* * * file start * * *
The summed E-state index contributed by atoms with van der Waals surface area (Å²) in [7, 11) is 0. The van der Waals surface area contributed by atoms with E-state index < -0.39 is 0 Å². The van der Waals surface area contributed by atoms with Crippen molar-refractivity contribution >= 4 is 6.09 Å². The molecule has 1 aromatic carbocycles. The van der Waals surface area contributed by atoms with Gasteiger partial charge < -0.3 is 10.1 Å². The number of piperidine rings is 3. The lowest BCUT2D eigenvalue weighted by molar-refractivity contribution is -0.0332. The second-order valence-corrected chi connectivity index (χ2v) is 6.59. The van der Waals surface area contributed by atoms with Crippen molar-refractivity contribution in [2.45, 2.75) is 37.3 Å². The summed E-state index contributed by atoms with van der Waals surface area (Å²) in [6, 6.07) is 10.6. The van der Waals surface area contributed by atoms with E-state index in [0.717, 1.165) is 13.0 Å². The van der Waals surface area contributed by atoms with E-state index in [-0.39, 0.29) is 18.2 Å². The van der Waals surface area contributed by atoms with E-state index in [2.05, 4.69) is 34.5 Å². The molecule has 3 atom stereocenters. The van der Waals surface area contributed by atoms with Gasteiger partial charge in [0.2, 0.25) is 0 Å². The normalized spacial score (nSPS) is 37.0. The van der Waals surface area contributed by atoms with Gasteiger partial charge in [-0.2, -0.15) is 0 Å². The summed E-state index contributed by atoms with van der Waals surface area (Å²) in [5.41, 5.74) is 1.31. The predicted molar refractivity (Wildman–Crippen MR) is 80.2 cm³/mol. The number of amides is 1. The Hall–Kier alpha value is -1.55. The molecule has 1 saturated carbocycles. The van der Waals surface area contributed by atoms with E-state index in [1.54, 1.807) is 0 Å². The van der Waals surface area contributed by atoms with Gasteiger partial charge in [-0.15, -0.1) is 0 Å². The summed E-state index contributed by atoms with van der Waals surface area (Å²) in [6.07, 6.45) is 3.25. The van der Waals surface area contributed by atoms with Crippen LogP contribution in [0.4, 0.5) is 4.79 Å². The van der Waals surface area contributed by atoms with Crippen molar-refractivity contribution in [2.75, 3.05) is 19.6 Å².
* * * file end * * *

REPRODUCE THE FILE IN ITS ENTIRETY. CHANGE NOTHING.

The summed E-state index contributed by atoms with van der Waals surface area (Å²) in [7, 11) is 0. The van der Waals surface area contributed by atoms with E-state index < -0.39 is 0 Å². The van der Waals surface area contributed by atoms with Crippen molar-refractivity contribution >= 4 is 6.09 Å². The molecule has 1 aromatic carbocycles. The van der Waals surface area contributed by atoms with Gasteiger partial charge < -0.3 is 10.1 Å². The number of piperidine rings is 3. The lowest BCUT2D eigenvalue weighted by molar-refractivity contribution is -0.0332. The second-order valence-corrected chi connectivity index (χ2v) is 6.59. The van der Waals surface area contributed by atoms with Crippen molar-refractivity contribution in [2.45, 2.75) is 37.3 Å². The summed E-state index contributed by atoms with van der Waals surface area (Å²) in [6, 6.07) is 10.6. The van der Waals surface area contributed by atoms with E-state index in [0.717, 1.165) is 13.0 Å². The van der Waals surface area contributed by atoms with E-state index in [-0.39, 0.29) is 18.2 Å². The van der Waals surface area contributed by atoms with E-state index in [2.05, 4.69) is 34.5 Å². The molecule has 3 atom stereocenters. The van der Waals surface area contributed by atoms with Gasteiger partial charge in [0.2, 0.25) is 0 Å². The normalized spacial score (nSPS) is 37.0. The van der Waals surface area contributed by atoms with Gasteiger partial charge in [-0.2, -0.15) is 0 Å². The summed E-state index contributed by atoms with van der Waals surface area (Å²) in [5.41, 5.74) is 1.31. The predicted molar refractivity (Wildman–Crippen MR) is 80.2 cm³/mol. The number of amides is 1. The Hall–Kier alpha value is -1.55. The molecule has 1 saturated carbocycles. The van der Waals surface area contributed by atoms with E-state index in [1.54, 1.807) is 0 Å². The van der Waals surface area contributed by atoms with Gasteiger partial charge in [-0.15, -0.1) is 0 Å². The summed E-state index contributed by atoms with van der Waals surface area (Å²) in [6.07, 6.45) is 3.25. The van der Waals surface area contributed by atoms with Crippen LogP contribution in [0.4, 0.5) is 4.79 Å². The van der Waals surface area contributed by atoms with Crippen molar-refractivity contribution in [2.75, 3.05) is 19.6 Å².